Rethink Everything You Know About Natural Beauty

For smarter, more credible natural beauty, product development teams may need to shake up their formulating frameworks.For smarter, more credible natural beauty, product development teams may need to shake up their formulating frameworks.

Mark Chandler, president, ACT Solutions Corp., delved into some technical aspects of how product developers can create mindful, scientifically sound natural beauty during his session "Hit 'Refresh' on Natural Innovation," at Beauty Accelerate, held on Oct. 15, 2019, in New York. There, marketing and R&D attendees alike created strategies for naturals success, learned to address brand principles and reconsidered ways of approaching natural product formulas.

Read on for an exclusive look at Chandler's session.

How is the naturals market changing? What new direction is it taking?

Mark Chandler (MC): Companies are asking: Where do you draw the line to define natural? Some look into certifying bodies [for guidance], making it up as they go along, talking themselves into and out of ingredients. ...

The USDA Biopreferred Program is something new and different. It’s an attractive seal that you can put on a label, or not, with the words USDA certified bio-based product and you get the to put the percentage on it. It’s based on an analytical test that is cross-checked, so there’s no “funny business,” by only a few certified labs—and they don’t charge a fortune. It’s only like $500.

Many suppliers want the vagaries out of naturals, too, as there’s been some growing discontent with some of the NGOs over whether a product meets a given standard or not. Companies can even register their ingredient on the USDA Biopreferred site and show their test to say, yes, this polymer is 94% or 100%, or whatever, bio-based.

See related: Proposed 'Natural Cosmetics Act' Gains Traction with Indies

[From a technical standpoint, formulators] have the advantage, then, of not working in the dark as they formulate. When you’re formulating, you don’t want to have to change anything if your natural or organic numbers end up being lower than you had hoped [to meet a marketing goal]. If suppliers get their numbers in this system, you as a formulator can calculate: okay, I’m 95% here, I’m 100% there, I can even afford to put this synthetic fragrance in or some other ingredient because it’s really not going to hurt my numbers that much. Then you can go on with confidence when you formulate knowing how the numbers are going to come out.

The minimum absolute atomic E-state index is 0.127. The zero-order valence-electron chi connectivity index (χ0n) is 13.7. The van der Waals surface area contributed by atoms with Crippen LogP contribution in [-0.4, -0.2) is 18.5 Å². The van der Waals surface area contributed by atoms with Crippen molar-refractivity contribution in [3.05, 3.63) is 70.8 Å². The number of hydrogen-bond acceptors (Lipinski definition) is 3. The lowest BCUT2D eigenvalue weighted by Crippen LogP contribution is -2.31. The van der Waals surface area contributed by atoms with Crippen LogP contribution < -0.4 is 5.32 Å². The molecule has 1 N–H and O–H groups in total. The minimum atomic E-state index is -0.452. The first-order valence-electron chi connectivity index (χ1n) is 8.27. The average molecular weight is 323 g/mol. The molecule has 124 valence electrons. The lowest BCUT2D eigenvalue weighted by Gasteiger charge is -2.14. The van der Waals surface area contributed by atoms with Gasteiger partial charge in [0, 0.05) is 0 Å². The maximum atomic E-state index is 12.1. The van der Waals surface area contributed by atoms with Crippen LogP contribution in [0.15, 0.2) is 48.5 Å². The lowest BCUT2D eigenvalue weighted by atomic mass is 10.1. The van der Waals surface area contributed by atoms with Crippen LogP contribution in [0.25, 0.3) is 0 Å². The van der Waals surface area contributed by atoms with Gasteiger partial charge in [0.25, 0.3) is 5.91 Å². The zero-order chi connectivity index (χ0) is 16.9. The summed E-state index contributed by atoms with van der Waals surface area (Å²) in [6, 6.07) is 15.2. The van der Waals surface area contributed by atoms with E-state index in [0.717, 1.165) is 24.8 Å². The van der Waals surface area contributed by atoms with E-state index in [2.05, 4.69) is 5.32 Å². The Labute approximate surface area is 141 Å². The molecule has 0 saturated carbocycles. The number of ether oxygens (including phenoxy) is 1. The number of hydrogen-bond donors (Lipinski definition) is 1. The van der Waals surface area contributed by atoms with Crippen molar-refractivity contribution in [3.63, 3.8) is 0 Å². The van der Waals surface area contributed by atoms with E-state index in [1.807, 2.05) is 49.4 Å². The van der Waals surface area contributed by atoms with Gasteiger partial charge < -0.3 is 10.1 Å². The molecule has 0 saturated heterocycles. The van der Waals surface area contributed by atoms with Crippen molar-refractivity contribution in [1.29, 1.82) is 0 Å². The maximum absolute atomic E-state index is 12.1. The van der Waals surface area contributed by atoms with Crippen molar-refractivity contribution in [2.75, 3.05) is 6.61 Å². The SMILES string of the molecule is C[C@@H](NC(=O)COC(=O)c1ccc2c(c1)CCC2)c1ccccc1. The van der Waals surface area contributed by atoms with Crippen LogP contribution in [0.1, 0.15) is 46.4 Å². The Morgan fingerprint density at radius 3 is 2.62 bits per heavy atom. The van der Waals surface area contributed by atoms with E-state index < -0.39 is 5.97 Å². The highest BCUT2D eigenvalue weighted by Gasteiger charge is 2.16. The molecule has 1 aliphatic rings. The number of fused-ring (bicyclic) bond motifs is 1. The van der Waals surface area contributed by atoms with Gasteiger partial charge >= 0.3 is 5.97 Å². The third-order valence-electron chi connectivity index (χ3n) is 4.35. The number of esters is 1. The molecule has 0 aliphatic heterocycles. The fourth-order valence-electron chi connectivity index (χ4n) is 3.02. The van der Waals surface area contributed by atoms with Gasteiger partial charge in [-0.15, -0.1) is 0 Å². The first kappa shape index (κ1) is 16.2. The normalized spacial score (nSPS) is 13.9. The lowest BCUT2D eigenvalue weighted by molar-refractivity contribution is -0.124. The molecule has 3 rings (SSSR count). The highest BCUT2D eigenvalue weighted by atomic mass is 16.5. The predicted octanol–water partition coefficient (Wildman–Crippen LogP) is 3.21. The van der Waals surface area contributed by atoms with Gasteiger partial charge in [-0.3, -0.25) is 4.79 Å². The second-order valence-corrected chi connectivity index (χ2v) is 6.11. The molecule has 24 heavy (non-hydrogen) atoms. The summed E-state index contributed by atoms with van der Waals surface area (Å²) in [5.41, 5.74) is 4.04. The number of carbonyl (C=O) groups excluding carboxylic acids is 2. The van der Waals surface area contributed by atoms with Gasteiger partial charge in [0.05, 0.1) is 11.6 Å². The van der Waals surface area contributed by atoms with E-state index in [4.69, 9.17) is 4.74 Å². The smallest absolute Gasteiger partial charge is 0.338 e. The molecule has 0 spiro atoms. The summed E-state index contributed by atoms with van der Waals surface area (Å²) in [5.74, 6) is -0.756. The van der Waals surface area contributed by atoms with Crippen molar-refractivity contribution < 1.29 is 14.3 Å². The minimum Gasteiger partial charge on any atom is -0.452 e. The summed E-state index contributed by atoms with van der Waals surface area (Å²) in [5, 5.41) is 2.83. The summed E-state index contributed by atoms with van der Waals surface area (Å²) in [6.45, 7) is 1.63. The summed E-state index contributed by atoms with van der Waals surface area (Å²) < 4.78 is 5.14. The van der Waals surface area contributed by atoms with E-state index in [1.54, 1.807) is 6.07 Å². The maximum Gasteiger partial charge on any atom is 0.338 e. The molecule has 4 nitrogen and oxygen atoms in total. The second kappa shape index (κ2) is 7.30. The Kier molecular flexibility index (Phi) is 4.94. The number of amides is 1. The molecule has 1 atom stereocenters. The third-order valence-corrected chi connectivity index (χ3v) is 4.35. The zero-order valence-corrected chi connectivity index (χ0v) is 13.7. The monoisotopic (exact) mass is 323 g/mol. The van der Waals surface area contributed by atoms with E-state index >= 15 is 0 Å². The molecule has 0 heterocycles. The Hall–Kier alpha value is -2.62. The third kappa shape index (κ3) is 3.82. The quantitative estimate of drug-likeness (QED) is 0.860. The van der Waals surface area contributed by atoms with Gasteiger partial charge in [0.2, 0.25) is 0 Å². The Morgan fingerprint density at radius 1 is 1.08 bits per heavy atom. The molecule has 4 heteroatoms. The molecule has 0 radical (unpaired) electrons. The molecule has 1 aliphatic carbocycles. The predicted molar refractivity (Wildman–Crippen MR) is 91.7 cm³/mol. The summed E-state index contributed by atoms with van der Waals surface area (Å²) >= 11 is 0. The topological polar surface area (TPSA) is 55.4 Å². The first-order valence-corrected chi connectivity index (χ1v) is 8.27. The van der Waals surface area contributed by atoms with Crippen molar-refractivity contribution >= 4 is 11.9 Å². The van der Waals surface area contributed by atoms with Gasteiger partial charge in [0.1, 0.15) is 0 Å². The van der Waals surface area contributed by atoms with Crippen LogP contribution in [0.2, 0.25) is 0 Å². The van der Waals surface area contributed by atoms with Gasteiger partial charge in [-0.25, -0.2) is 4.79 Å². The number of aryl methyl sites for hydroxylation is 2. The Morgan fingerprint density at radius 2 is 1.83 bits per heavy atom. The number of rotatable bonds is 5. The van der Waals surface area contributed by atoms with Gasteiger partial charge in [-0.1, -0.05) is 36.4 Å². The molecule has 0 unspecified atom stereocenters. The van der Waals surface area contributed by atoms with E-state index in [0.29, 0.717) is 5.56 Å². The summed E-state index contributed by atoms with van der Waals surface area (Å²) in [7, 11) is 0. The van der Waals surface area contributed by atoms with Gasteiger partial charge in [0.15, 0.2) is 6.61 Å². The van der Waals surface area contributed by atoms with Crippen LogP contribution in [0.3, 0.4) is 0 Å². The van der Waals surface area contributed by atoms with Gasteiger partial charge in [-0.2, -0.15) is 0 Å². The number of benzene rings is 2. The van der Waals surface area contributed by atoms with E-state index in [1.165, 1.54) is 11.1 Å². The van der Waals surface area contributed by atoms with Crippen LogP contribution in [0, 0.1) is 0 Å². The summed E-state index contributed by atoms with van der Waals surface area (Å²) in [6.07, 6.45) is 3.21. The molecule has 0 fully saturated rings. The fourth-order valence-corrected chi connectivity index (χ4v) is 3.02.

What key concepts will Beauty Accelerate attendees learn from your session?

MC: Sometimes, with your natural formulas, you’re just stuck having to formulate to the Whole Foods list, or with only those ingredients that are COSMOS- or Ecocert- approved. What you’re faced with [from a technical standpoint] is getting a better understanding of what those things do. Then you transition to how to best use those materials [outlined in the brief by marketing]; for example, how to make a product thick, or make it foam. So the session will go back to learning formulating fundamentals; for some, for the first time. [It also will reveal to marketers the implications of their marketing brief direction.]

Then you have the wild card, which is wanting to formulate safer products. People perceive that plant-based materials are safer. So how can we [use them] in such a way as to not be greenwashing, but real? ... This session will give you tools to find something that looks good, feels good, doesn’t fall apart and works.

A big part of the lesson will be to recognize up front, [based on marketing requirements], what you can and can’t use, and then develop strategies from there. The goal really should be for a natural product to be every bit as good as anything else if you use good science. This also may mean unlearning some things. We sometimes have a way of formulating and manufacturing that is not necessarily the best. ...

Just by rearranging and not doing it the way everyone does it, ... [you can formulate] using all the same ingredients but taking half the time and half the amount of energy, without the need for any special equipment, and creating a more stable, better-looking final product. 

This session will help to “refresh” and find ways to create natural products smarter and easier by doing things differently. It’s about learning how to formulate, maybe for the first time, and unlearning lots of the things that we currently do. [It's also about understanding the implications of market claims.]

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